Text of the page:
EES Conference 2011

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Welcome to the 2011 EES Conference

Dates: October 11th and 12th 2011

Location: LMU Biozentrum in Martinsried

Check our EES Conference poster ‎here or the booklet ‎here

The annual EES conference is being held on the 11th and 12th of October 2011 at the LMU Biozentrum. Everyone interested in topics in Evolution, Ecology, and/or Systematics is invited to join. At this conference, finishing Master's students and PhD students will give talks on their research, and Master's students completing their first year will present posters. In addition, three invited speakers will be presenting their work.
During the conference, we will welcome our new EES Master's students, hold a graduation ceremony for our third cohort of EES Master's students, and award the EES Young Researcher Prizes for best Master's/Diplom and PhD talks.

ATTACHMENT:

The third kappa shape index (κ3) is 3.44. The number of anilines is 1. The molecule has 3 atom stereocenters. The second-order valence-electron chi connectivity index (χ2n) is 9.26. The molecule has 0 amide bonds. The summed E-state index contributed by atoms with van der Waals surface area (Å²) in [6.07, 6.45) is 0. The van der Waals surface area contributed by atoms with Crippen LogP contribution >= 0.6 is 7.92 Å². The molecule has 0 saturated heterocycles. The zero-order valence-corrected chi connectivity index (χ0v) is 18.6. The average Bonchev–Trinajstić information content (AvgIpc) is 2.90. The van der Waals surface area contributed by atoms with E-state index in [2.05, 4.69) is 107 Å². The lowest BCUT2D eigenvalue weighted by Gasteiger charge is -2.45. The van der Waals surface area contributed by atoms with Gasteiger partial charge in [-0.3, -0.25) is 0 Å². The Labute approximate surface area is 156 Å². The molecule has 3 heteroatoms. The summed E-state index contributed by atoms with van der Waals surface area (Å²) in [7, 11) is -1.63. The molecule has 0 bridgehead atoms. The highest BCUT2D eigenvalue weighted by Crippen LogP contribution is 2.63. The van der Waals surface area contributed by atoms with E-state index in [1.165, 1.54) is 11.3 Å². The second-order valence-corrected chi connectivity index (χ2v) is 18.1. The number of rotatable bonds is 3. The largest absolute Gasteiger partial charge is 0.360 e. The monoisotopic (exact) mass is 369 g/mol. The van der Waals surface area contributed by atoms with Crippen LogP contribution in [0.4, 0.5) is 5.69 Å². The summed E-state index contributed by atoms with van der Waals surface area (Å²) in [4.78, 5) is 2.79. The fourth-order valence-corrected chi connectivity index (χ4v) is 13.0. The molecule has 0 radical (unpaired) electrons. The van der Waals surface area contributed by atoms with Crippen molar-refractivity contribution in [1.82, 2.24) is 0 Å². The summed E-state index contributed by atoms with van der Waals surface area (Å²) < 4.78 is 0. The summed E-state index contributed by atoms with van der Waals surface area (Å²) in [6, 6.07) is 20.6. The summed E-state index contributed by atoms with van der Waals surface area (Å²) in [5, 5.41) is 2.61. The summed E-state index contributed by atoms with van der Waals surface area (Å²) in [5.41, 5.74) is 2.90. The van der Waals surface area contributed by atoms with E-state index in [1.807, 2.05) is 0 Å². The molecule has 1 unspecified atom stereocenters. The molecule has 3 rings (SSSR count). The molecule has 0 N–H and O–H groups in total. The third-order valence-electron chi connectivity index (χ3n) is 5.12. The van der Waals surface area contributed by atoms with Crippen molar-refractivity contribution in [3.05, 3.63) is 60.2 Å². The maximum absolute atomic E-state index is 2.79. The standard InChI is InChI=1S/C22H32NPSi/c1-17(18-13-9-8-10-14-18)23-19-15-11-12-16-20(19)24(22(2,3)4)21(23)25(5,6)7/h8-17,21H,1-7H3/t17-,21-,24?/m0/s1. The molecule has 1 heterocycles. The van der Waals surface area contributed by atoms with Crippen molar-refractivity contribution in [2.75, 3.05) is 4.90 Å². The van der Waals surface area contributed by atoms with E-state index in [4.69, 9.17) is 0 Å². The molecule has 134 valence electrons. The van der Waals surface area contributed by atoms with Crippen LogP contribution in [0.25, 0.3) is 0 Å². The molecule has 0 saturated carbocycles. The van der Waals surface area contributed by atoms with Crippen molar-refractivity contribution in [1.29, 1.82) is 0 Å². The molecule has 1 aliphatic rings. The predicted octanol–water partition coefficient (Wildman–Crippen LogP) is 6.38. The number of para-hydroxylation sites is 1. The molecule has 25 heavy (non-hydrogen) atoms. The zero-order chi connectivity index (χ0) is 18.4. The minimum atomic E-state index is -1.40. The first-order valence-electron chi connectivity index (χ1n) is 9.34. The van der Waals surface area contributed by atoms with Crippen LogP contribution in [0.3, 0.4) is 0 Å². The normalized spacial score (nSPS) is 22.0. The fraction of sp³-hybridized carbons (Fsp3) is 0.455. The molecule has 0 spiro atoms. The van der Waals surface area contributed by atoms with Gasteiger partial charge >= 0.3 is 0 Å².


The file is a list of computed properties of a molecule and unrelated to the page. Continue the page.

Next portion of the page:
September 1st is the deadline for applications for the 2011 EES Young Researcher Prizes for best Master/Diploma and PhD research in the fields of Evolution, Ecology and Systematics at the LMU Seize the opportunity to participate in the 5th Annual EES Conference on the 11th and 12th of October 2011! Present your research in a brief talk (10-15 minutes) and win 1000 € (for the two best Master/Diploma students)or 1500 € (for the two best PhD students) If you are a… Master/Diploma student who handed in your thesis between August 1st 2010 and September 2nd 2011 PhD student who handed in your thesis between August 1st 2010 and September 1st 2011 or PhD student in your final year (that is, started before October 1st 2009)Then you are eligible!

How to apply: By September 1st, send an email containing a brief CV, the abstract of your talk and a short statement from your supervisor confirming that you are eligible for the prize to Katharina Böndel (boendel@bio.lmu.de) or Olivia Hesse (hesse@bio.lmu.de)